The Golan Heights, Israel
The Golan Heights
The Golan Heights, more simply ― the Golan, is Israel‘s most northeastern region. Geographically, the Heights are bordered on the west by a rock cliff that drops 1,700 feet to the Sea of Galilee and the Jordan River; on the south by the Yarmouk River; on the north by the international border with Lebanon; and on the east by a largely flat plain that stretches into Syria. The Golan Heights themselves are between 400 and 1,700 feet high.
Geologically, the Golan Heights are a plateau and part of a volcanic field that extends northeast almost to Damascus. The entire area is scattered with inactive volcanic cones. Mount Hermon is in the most northern point of Golan Heights but is geologically separate from the volcanic field.
In biblical times, the Golan Heights was referred to as “Bashan;” the word “Golan” apparently derives from the biblical city of “Golan in Bashan” (Deuteronomy 4:43, Joshua 21:27). The area was assigned to the tribe of Manasheh, although the tribe of Dan is also associated with the Golan.
In the First Temple Period (953-586 BCE), the area was contested between the northern Jewish Kingdom of Israel and the Aramean Kingdom, based in Damascus. In the late 6th – 5th centuries BCE the region was settled by returning Jewish exiles from Babylonia.
The Golan Heights, along with the rest of the region, came under the control of Alexander the Great in 332 BCE and his successors, the Greeks. In the mid 2nd century BCE, Judah Maccabee and his brothers came to the aid of the local Jewish communities when these areas came under attack by their non-Jewish neighbors. Judah’s grandnephew, the Hasmonean King Alexander Jannai, later added the Heights to his kingdom. In those days, the Golan‘s chief city was Gamla. The Jews of Gamla joined their brothers in the Great Revolt against Rome in the 1st century CE, but the revolt failed and the city fell into Roman hands in 67 CE.
The Jewish presence on the Golan Heights was renewed in 1886-1887, when Jews from Tzfat purchased lands in the Golan, and in 1891, when Baron Rothschild purchased approximately 18,000 acres of land there. New Jewish immigrants to Israel established five small communities on these lands, but in 1898 the Turks forced them to leave. Almost 50 years later, in 1947, the lands were seized by the Syrian army.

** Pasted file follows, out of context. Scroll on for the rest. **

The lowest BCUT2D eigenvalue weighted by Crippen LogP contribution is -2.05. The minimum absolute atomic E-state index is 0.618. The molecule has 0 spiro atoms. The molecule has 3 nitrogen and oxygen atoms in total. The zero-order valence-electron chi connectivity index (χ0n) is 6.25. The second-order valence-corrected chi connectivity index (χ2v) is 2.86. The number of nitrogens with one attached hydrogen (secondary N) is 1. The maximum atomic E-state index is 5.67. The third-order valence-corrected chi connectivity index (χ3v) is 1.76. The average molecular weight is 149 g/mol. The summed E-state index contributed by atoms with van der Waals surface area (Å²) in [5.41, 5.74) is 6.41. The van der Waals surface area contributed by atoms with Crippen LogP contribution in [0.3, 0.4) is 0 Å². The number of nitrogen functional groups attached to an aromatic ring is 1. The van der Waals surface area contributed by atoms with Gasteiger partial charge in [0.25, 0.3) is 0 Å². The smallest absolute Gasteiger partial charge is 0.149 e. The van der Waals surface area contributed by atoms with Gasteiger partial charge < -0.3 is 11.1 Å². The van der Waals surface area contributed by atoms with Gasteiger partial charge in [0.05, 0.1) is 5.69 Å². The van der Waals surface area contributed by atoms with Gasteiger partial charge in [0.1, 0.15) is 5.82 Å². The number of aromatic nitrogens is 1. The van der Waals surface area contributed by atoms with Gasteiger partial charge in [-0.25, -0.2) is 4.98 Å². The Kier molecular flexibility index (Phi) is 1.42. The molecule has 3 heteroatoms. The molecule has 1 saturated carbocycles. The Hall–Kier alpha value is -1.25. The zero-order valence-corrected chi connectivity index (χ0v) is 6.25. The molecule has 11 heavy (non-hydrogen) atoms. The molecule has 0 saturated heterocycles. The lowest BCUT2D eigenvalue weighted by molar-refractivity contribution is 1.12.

Although most of the Golan Heights were included within Mandatory Palestine when the Mandate was formally granted in 1922, Britain relinquished the area to France in the Franco-British Agreement in 1923. The Heights became part of Syria upon the termination of the French Mandate in 1944.
After the 1948-1949 War of Independence, the Syrians built extensive fortifications on the Heights, from where they shelled civilian targets in Israel and launched terrorist attacks. Over 140 Israelis were killed and many more were injured in these attacks between 1949 and 1967; heavy property damage was also inflicted.
During the 1967 Six Day War, in response to Syrian attacks, the IDF captured the Golan Heights in just over 24 hours of intense fighting. Nearly all of the Golan’s Arab inhabitants fled as a result of the war; four Druze villages remain, three on the slopes of Mt. Hermon and one in the northern Golan.
Almost immediately after the war, Israel renewed the Jewish presence on the Golan. Kibbutz
Merom Golan was founded in July 1967, at the initiative of kibbutzim in the nearby Upper Galilee and Hula Valley. By 1970, there were 12 Jewish communities on the Golan.
On Yom Kippur of 1973, Syrian forces attacked across the 1967 cease-fire line and advanced into the central Golan, almost reaching the edge of the cliff, before being pushed back beyond the 1967 line by the main Israeli counterattack. Israel and Syria signed a Separation of Forces Agreement in May 1974; this agreement remains in force.
The Golan Heights Today
Approximately 18,000 Jews live on the Golan today. They reside in kibbutzim and other agricultural settlements and in the town of Katzrin. Whereas most of the communities form the Golan Heights Regional Council, Katzrin has its own mayor and local council.
Around 17,000 Druze also live in the Golan. The Druze community in Israel is officially recognized as a separate religious entity with its own courts, which have jurisdiction in matters of personal status, and spiritual leadership. Their culture is Arab and their language Arabic, but they opted against mainstream Arab nationalism in 1948 and have since served in the IDF and the Border Police. The community has a special standing among the country’s minority groups, and members of the community have attained high-level positions in political, public, and military spheres.
The economy of the Golan Heights is based on both agriculture and industry, including tourism. In the Golan there are 5,000 acres of cultivated agricultural land, of which 4,000 acres are used for fruit orchards. Other crops growing on the Golan include subtropical plantations, wine grapes, various vegetables, and berry fruits. A further 100,000 acres of land are designated for natural pasture for 20,000 heads of cattle and sheep, for both meat and dairy production. The Golan’s dairy cattle produce approximately 60 million liters of milk per year.
There are approximately 30 industrial enterprises on the Golan, mostly based in the Katzrin Industrial Zone. Some of the better-known industries are the Golan Heights Winery, and Mei Eden, one of Israel‘s biggest mineral water distribution companies.
There is a substantial tourist infrastructure on the Golan, including the Mt. Hermon ski slopes, archaeological sites, hotels, restaurants, guesthouse facilities in many communities, and three Societies for the Protection of Nature Field schools. There are also facilities for jeep and bicycle tours, as well as horseback riding.
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